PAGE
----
Take the 2-minute tour ×
Stack Overflow is a question and answer site for professional and enthusiast programmers. It's 100% free.

In the following functions, it it entirely possible for the IObserver's Process() function to try to remove itself from the notify list, using the this pointer's DeleteObserver().

This causes hell with the iterators (not surprisingly!), is there a way round this? Or should I be taking a closer look at my design?

void cButtonManager::DeleteObserver(IObserver *observer)
{
    list<IObserver*>::iterator iter;
    for (iter = m_ObserverList.begin(); iter != m_ObserverList.end(); ++iter)
    {
        if (*iter == observer)
        {
            // Found the specified observer in the list, delete it
            m_ObserverList.erase(iter);
            return;
        }
    }
}

void cButtonManager::NotifyObservers(void)
{
    list<IObserver*>::iterator iter;
    for (iter = m_ObserverList.begin(); iter != m_ObserverList.end(); ++iter)
    {
        (*iter)->Process(this);
    }
}

For example, imagine that the list is a collection of people that subscribe to a magazine and the Process() function is the delivery of a new magazine issue; if the magazines latest issue is awful the subscriber may wish to un-subscribe as a direct result of that issue.

share|improve this question
2  
Define "causes hell". –  GWW Sep 29 '11 at 15:03
    
This code is legal as far as I see. The only problem you may have is if you have several threads accessing the list, or if you receive a DeleteObserver call while you're in the middle of another loop through the list. –  Diego Sevilla Sep 29 '11 at 15:05
    
@GWW: The (iter*)->Process() function returns and the program crashes, because iter now points to nothing at all, so the ++iter operation fails. @Diego: Yup, you got it, the deletion is occurring within the process-loop. –  Siyfion Sep 29 '11 at 15:05
    
@Siyfion, but this means that Process is indirectly calling DeleteObserer. If that happens, yes, this code is problematic. –  Diego Sevilla Sep 29 '11 at 15:08
1  
Duplicate of stackoverflow.com/questions/596162/… ? –  ltjax Sep 29 '11 at 15:11

2 Answers 2

up vote 3 down vote accepted

Edit:

Some people in comments corrected me, so I will change this answer. But don't upvote, as it's the commenters' solution, not mine.

(*iter++)->Process();
share|improve this answer
    
You could use the iterator returned by erase and return that from Process, assigning it to iter. –  rubenvb Sep 29 '11 at 15:40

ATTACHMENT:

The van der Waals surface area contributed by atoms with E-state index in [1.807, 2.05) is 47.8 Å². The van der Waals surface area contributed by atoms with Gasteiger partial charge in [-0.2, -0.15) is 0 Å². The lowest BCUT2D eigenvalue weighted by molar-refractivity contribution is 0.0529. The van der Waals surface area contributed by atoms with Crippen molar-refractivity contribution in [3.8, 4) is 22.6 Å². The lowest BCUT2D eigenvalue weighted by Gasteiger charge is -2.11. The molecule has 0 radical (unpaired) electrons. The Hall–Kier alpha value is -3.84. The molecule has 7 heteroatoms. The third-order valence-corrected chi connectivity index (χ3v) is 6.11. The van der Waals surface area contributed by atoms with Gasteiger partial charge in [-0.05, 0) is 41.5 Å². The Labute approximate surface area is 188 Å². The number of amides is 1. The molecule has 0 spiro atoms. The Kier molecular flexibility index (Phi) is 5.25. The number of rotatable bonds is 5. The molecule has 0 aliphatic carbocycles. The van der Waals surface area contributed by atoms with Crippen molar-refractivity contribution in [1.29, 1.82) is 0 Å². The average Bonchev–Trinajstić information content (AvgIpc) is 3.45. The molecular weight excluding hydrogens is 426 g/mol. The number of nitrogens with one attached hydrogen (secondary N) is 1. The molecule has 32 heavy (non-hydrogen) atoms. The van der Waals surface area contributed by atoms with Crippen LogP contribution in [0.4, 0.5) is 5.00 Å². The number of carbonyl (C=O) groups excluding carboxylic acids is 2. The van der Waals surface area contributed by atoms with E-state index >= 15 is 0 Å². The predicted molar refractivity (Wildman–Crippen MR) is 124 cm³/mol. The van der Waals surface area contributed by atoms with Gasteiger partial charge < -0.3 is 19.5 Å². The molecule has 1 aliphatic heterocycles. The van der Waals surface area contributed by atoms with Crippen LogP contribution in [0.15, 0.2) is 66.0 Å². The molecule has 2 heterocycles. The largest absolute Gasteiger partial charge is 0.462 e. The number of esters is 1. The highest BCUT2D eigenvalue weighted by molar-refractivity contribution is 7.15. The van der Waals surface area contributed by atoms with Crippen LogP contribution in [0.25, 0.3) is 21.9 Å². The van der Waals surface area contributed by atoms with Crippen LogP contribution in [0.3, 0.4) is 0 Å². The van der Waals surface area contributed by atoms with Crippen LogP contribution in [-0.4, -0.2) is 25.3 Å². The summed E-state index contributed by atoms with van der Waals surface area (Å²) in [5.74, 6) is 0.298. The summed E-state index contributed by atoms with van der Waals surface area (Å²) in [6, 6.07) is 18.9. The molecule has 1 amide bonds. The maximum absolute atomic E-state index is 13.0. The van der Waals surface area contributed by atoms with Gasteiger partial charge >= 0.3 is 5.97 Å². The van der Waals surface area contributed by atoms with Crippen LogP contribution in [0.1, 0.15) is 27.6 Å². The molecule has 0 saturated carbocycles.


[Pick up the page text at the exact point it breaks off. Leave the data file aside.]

5  
You can also write (*iter++)->Process();. It's a bit tricksy, but the sequence point at the start of the function call to Process guarantees that the side effect of incrementing iter occurs before the old value of iter can be invalidated by whatever Process does. –  Steve Jessop Sep 29 '11 at 15:45
1  
@Griwes: it's guaranteed by the standard, although it takes some close reading to convince yourself of it. Basically the operand of operator-> is evaluated before the operator is, and hence before the call to Process. The sequence point on the function call forces the side-effects to be completed too. –  Steve Jessop Sep 29 '11 at 15:52
2  
@Griwe, the upvotes are not there for you, they're for the readers. :) –  avakar Sep 29 '11 at 16:09
2  
Even better, I've realised it's less tricksy than I thought. In the case of std::list, the iterator must be a user-defined type (well library-defined, but the effect is the same). It can't just be a pointer like vector can, or like a generic iterator could be. So, it has an operator++ function, and hence the side-effects of iter++ are guaranteed to have completed when operator++ returns, which is even earlier than I said above. –  Steve Jessop Sep 30 '11 at 8:40

I don't see why you are not using list::remove here. That seems like a perfect match to me.

For the problem in NotifyObserver I would not let Process do the removing itself but rather let it signal that it wants itself to be removed from the list of observer. Plainly: return a bool from Process to signal and then call list::erase on it. Assign the return value of erase to the current iter.

share|improve this answer
1  
FWIW, list::remove removes all elements matching a value, whereas the code shown in DeleteObserver only removes one. I strongly suspect that there can only be one match, so the difference is only one of performance, not effect. I don't think it helps with actual question, though, which is about the code in NotifyObservers, not the code in DeleteObserver (which Process is permitted to call, but presumably Process can do other worthwhile things too). –  Steve Jessop Sep 29 '11 at 15:57
    
@SteveJessop The current behaviour rather looks like a bug to me than intentional, but that is up to the OP. I tried to provide a simple solution for the second function. –  pmr Sep 29 '11 at 16:15
    
@pmr Indeed there can only be one match in the list to an Observer, the AddObserver() function (not shown) checks for uniqueness. The reason why I am using erase is because I was wondering if I would need the returned iterator (which remove() doesn't provide). Also, the other problem is that Process could remove itself from the list, but it's also entirely possible that DeleteObserver() is called elsewhere too (in the same thread however). –  Siyfion Sep 30 '11 at 7:55

Your Answer

 
discard

By posting your answer, you agree to the privacy policy and terms of service.

Not the answer you're looking for? Browse other questions tagged or ask your own question.